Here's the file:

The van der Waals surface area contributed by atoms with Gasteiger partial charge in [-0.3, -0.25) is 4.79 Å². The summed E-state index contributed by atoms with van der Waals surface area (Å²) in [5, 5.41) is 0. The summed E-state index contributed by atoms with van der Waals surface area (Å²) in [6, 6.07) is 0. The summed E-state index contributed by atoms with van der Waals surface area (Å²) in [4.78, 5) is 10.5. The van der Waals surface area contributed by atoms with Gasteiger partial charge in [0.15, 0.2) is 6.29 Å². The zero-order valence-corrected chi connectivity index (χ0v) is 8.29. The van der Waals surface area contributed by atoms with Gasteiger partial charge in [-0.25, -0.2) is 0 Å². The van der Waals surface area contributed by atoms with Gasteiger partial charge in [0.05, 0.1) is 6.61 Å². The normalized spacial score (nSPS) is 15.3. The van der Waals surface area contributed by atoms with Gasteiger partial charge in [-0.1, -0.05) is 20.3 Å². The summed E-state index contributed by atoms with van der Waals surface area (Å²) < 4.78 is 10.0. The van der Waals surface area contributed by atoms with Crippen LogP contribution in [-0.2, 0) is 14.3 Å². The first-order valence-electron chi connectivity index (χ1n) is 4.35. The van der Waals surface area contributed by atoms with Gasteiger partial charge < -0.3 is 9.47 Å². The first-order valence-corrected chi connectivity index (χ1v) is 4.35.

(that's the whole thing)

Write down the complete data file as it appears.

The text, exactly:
The van der Waals surface area contributed by atoms with Gasteiger partial charge in [-0.3, -0.25) is 4.79 Å². The summed E-state index contributed by atoms with van der Waals surface area (Å²) in [5, 5.41) is 0. The summed E-state index contributed by atoms with van der Waals surface area (Å²) in [6, 6.07) is 0. The summed E-state index contributed by atoms with van der Waals surface area (Å²) in [4.78, 5) is 10.5. The van der Waals surface area contributed by atoms with Gasteiger partial charge in [0.15, 0.2) is 6.29 Å². The zero-order valence-corrected chi connectivity index (χ0v) is 8.29. The van der Waals surface area contributed by atoms with Gasteiger partial charge in [-0.25, -0.2) is 0 Å². The van der Waals surface area contributed by atoms with Gasteiger partial charge in [0.05, 0.1) is 6.61 Å². The normalized spacial score (nSPS) is 15.3. The van der Waals surface area contributed by atoms with Gasteiger partial charge in [-0.1, -0.05) is 20.3 Å². The summed E-state index contributed by atoms with van der Waals surface area (Å²) < 4.78 is 10.0. The van der Waals surface area contributed by atoms with Crippen LogP contribution in [-0.2, 0) is 14.3 Å². The first-order valence-electron chi connectivity index (χ1n) is 4.35. The van der Waals surface area contributed by atoms with Gasteiger partial charge < -0.3 is 9.47 Å². The first-order valence-corrected chi connectivity index (χ1v) is 4.35.